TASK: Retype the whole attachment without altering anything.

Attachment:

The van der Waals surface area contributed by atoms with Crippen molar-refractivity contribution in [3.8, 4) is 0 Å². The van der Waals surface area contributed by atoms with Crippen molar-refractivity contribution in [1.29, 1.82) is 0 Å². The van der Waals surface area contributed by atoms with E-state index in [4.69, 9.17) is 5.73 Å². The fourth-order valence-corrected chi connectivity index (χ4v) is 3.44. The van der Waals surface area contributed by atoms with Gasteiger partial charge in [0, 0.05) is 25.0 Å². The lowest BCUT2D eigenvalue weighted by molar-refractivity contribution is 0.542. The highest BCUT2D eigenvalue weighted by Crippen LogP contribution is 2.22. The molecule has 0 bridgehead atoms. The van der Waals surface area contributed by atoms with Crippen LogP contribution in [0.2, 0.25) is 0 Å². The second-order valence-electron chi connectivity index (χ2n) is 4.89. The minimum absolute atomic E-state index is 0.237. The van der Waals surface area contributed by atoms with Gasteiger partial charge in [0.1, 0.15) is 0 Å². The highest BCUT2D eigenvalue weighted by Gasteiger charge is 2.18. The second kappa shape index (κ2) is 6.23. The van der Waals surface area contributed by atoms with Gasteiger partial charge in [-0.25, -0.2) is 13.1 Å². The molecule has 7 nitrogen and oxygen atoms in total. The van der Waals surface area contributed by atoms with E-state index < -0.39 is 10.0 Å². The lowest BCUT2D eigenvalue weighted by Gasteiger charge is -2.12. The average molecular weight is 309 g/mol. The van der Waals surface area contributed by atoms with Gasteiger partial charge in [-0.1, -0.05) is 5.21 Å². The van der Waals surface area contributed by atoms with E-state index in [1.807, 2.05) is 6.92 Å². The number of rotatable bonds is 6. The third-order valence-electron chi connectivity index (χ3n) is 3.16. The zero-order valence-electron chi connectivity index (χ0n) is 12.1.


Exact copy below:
The van der Waals surface area contributed by atoms with Crippen molar-refractivity contribution in [3.8, 4) is 0 Å². The van der Waals surface area contributed by atoms with Crippen molar-refractivity contribution in [1.29, 1.82) is 0 Å². The van der Waals surface area contributed by atoms with E-state index in [4.69, 9.17) is 5.73 Å². The fourth-order valence-corrected chi connectivity index (χ4v) is 3.44. The van der Waals surface area contributed by atoms with Gasteiger partial charge in [0, 0.05) is 25.0 Å². The lowest BCUT2D eigenvalue weighted by molar-refractivity contribution is 0.542. The highest BCUT2D eigenvalue weighted by Crippen LogP contribution is 2.22. The molecule has 0 bridgehead atoms. The van der Waals surface area contributed by atoms with Crippen LogP contribution in [0.2, 0.25) is 0 Å². The second-order valence-electron chi connectivity index (χ2n) is 4.89. The minimum absolute atomic E-state index is 0.237. The van der Waals surface area contributed by atoms with Gasteiger partial charge in [0.1, 0.15) is 0 Å². The highest BCUT2D eigenvalue weighted by Gasteiger charge is 2.18. The second kappa shape index (κ2) is 6.23. The van der Waals surface area contributed by atoms with Gasteiger partial charge in [-0.25, -0.2) is 13.1 Å². The molecule has 7 nitrogen and oxygen atoms in total. The van der Waals surface area contributed by atoms with E-state index < -0.39 is 10.0 Å². The lowest BCUT2D eigenvalue weighted by Gasteiger charge is -2.12. The average molecular weight is 309 g/mol. The van der Waals surface area contributed by atoms with Gasteiger partial charge in [-0.1, -0.05) is 5.21 Å². The van der Waals surface area contributed by atoms with E-state index in [1.807, 2.05) is 6.92 Å². The number of rotatable bonds is 6. The third-order valence-electron chi connectivity index (χ3n) is 3.16. The zero-order valence-electron chi connectivity index (χ0n) is 12.1.